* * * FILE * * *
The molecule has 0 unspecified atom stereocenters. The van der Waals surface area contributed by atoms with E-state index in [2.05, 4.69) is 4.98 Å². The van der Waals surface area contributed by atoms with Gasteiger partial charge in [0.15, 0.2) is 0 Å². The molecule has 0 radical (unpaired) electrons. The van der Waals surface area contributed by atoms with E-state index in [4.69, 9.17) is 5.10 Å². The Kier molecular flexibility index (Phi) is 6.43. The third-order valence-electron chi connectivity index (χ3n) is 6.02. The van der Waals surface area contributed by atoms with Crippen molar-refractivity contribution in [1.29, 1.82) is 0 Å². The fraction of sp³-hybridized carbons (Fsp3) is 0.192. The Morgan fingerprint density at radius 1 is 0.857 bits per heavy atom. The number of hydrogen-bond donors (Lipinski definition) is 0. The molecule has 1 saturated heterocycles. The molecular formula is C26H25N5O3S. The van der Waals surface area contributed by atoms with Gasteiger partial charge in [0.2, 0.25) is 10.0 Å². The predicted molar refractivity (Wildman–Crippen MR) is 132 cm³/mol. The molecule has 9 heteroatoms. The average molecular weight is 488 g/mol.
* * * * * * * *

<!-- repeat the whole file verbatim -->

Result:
The molecule has 0 unspecified atom stereocenters. The van der Waals surface area contributed by atoms with E-state index in [2.05, 4.69) is 4.98 Å². The van der Waals surface area contributed by atoms with Gasteiger partial charge in [0.15, 0.2) is 0 Å². The molecule has 0 radical (unpaired) electrons. The van der Waals surface area contributed by atoms with E-state index in [4.69, 9.17) is 5.10 Å². The Kier molecular flexibility index (Phi) is 6.43. The third-order valence-electron chi connectivity index (χ3n) is 6.02. The van der Waals surface area contributed by atoms with Crippen molar-refractivity contribution in [1.29, 1.82) is 0 Å². The fraction of sp³-hybridized carbons (Fsp3) is 0.192. The Morgan fingerprint density at radius 1 is 0.857 bits per heavy atom. The number of hydrogen-bond donors (Lipinski definition) is 0. The molecule has 1 saturated heterocycles. The molecular formula is C26H25N5O3S. The van der Waals surface area contributed by atoms with Gasteiger partial charge in [0.2, 0.25) is 10.0 Å². The predicted molar refractivity (Wildman–Crippen MR) is 132 cm³/mol. The molecule has 9 heteroatoms. The average molecular weight is 488 g/mol.